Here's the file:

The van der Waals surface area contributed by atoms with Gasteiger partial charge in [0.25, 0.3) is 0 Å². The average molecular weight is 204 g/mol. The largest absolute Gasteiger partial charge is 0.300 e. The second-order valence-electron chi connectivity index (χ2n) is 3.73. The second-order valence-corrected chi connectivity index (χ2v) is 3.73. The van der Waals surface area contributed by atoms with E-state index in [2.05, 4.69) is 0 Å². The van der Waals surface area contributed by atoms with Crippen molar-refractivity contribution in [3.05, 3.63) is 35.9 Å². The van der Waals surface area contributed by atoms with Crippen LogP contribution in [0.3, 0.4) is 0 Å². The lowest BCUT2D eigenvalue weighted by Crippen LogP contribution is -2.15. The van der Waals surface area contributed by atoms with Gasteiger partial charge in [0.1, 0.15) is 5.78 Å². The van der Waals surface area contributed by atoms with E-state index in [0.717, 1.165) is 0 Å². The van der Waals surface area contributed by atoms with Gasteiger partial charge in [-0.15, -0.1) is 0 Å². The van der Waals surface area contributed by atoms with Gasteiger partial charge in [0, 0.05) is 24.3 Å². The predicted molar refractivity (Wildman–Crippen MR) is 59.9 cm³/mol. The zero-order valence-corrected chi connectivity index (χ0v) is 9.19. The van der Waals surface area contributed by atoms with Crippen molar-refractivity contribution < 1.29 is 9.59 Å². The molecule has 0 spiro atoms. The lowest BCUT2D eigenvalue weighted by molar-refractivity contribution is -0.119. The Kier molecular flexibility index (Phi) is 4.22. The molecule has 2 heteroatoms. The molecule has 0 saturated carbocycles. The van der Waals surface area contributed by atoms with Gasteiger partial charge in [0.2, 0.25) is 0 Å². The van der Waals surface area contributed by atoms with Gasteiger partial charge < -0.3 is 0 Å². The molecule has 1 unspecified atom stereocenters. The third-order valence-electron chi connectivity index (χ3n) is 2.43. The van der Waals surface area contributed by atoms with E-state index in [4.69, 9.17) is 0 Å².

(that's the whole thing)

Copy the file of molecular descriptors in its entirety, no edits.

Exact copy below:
The van der Waals surface area contributed by atoms with Gasteiger partial charge in [0.25, 0.3) is 0 Å². The average molecular weight is 204 g/mol. The largest absolute Gasteiger partial charge is 0.300 e. The second-order valence-electron chi connectivity index (χ2n) is 3.73. The second-order valence-corrected chi connectivity index (χ2v) is 3.73. The van der Waals surface area contributed by atoms with E-state index in [2.05, 4.69) is 0 Å². The van der Waals surface area contributed by atoms with Crippen molar-refractivity contribution in [3.05, 3.63) is 35.9 Å². The van der Waals surface area contributed by atoms with Crippen LogP contribution in [0.3, 0.4) is 0 Å². The lowest BCUT2D eigenvalue weighted by Crippen LogP contribution is -2.15. The van der Waals surface area contributed by atoms with Gasteiger partial charge in [0.1, 0.15) is 5.78 Å². The van der Waals surface area contributed by atoms with E-state index in [0.717, 1.165) is 0 Å². The van der Waals surface area contributed by atoms with Gasteiger partial charge in [-0.15, -0.1) is 0 Å². The van der Waals surface area contributed by atoms with Gasteiger partial charge in [0, 0.05) is 24.3 Å². The predicted molar refractivity (Wildman–Crippen MR) is 59.9 cm³/mol. The zero-order valence-corrected chi connectivity index (χ0v) is 9.19. The van der Waals surface area contributed by atoms with Crippen molar-refractivity contribution < 1.29 is 9.59 Å². The molecule has 0 spiro atoms. The lowest BCUT2D eigenvalue weighted by molar-refractivity contribution is -0.119. The Kier molecular flexibility index (Phi) is 4.22. The molecule has 2 heteroatoms. The molecule has 0 saturated carbocycles. The van der Waals surface area contributed by atoms with Gasteiger partial charge in [0.2, 0.25) is 0 Å². The van der Waals surface area contributed by atoms with Gasteiger partial charge < -0.3 is 0 Å². The molecule has 1 unspecified atom stereocenters. The third-order valence-electron chi connectivity index (χ3n) is 2.43. The van der Waals surface area contributed by atoms with E-state index in [4.69, 9.17) is 0 Å².